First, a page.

With Hidden Ships Distillery in Surf City, Andy and Amy Szwejbka have opened Topsail Island’s first distillery and craft cocktail bar.
A cocktail can be as humble as a jigger of spirits poured over ice and topped with a mixer. Or, at a place like Hidden Ships Distillery in Surf City, where mixology is a calling, a cocktail can be an exquisite craft. This is the first place in the Topsail area where you can sip bourbon at the bar overlooking the copper pot where the bourbon was born.
Hidden Ships Distillery opened in September. Owners Andy and Amy Szwejbka, a former Marine and a former nurse, have lived with their family in the Topsail area since 2007.
Andy’s journey from Marine to Master Distiller started in an RV. After his retirement, Andy, Amy, all four kids and the dog poured into a recreational vehicle and toured the United States. Their first 10 days were spent on the Kentucky Bourbon Trail, where the Szwejbkas experienced some of the best tastings and tours that eventually influenced their own distillery.
As the idea of building a distillery fermented, Andy and Amy researched distilleries, suppliers and, of course, cocktails, both in state and out. North Carolina has seen a growth in distilleries in the last 10 years as craft spirits have increased in demand and become tastier.
Both Szwejbkas graduated from Moonshine University, and Andy graduated from the University of Louisville Distilled Spirits Business Program. He oversees distillation operations, front-of-house management and sales. An equally competent distiller, Amy manages the marketing and merchandise.
The name Hidden Ships Distillery pays homage to Topsail Island’s pirate lore, where it is said that ships “hid” behind the island to escape the authorities. The ships were so hidden that only the tops of their sails were visible.
In the spring of 2023, after a successful Kickstarter campaign brought cash to supplement the family’s savings, Amy and Andy signed a lease and hired an architect. The distillery space in Triton Village began to take shape.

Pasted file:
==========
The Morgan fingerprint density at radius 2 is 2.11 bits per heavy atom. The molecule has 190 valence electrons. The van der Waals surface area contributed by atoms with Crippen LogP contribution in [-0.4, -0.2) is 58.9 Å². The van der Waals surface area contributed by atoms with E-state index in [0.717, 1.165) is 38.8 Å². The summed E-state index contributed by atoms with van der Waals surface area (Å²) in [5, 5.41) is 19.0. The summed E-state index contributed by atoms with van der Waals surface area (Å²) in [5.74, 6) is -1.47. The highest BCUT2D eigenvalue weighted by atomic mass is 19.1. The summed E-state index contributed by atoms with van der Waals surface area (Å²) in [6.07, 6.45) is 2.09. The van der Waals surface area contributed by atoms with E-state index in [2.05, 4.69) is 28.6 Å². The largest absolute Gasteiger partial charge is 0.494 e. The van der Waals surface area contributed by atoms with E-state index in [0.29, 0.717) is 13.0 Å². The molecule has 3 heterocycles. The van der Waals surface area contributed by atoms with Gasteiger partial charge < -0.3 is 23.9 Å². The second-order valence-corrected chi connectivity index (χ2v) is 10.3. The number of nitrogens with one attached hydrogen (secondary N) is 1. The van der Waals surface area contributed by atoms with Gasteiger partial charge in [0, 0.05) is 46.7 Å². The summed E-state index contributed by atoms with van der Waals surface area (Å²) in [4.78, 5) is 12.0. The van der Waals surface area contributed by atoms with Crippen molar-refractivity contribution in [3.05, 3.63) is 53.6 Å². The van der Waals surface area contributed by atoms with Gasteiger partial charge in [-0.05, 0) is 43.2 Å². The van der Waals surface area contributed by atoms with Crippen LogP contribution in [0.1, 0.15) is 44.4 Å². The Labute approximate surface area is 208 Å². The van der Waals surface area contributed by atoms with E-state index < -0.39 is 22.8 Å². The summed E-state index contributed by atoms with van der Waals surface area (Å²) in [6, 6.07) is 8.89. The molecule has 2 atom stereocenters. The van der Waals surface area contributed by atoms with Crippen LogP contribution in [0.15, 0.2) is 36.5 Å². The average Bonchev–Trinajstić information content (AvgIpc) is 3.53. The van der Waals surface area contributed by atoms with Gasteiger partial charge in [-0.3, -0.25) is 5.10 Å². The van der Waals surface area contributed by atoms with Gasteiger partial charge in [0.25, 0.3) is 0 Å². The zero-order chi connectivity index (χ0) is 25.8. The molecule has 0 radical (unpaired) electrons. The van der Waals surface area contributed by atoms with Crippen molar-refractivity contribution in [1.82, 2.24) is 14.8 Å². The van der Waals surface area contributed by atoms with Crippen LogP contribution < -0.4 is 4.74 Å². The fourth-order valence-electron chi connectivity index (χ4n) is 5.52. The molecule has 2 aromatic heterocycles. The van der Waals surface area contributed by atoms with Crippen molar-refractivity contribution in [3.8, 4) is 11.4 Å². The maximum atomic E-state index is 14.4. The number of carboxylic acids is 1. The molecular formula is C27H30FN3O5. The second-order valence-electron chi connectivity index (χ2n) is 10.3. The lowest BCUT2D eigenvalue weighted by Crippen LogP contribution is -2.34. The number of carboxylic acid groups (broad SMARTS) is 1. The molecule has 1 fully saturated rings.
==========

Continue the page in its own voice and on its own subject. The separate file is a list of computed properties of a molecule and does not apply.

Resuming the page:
“We had Steve Tomori of Kindred Spirits in Wilmington advise us along the way,” Andy says. “We asked him to design the space as if he were working here. He helped us figure out where to put the distillers, the cookers. A funny story … we met Steve at the End of Days Distillery when it opened in February 2020. He even signed a bottle for me. When I called him, we realized we knew each other.”
The space at Triton Village has been maximized for efficiency. The bar and lounge occupy about half of the space, while the distillery exists in an almost mirrored space. The tasting room is at its northern end, near the parking lot. Tours will flow freely from the lounge and through the distillery to end in the tasting room.
The distillery floor was reinforced almost to the strength of an airport runway and will easily support barrels of spirits stacked four high. The tasting room has a long table where guests can sip and learn about the spirits. Merchandise is available in the tasting room.
The jewel tones of the bar area offer homage to speakeasies of the past. Small tables and a lounge area create conversation spaces, like those of the pre-Prohibition era of drinking and socializing. The signature curved bar seats a dozen guests on comfortable stools. The back bar area was structurally adapted to install a 19-foot window so patrons can view the distillery operations.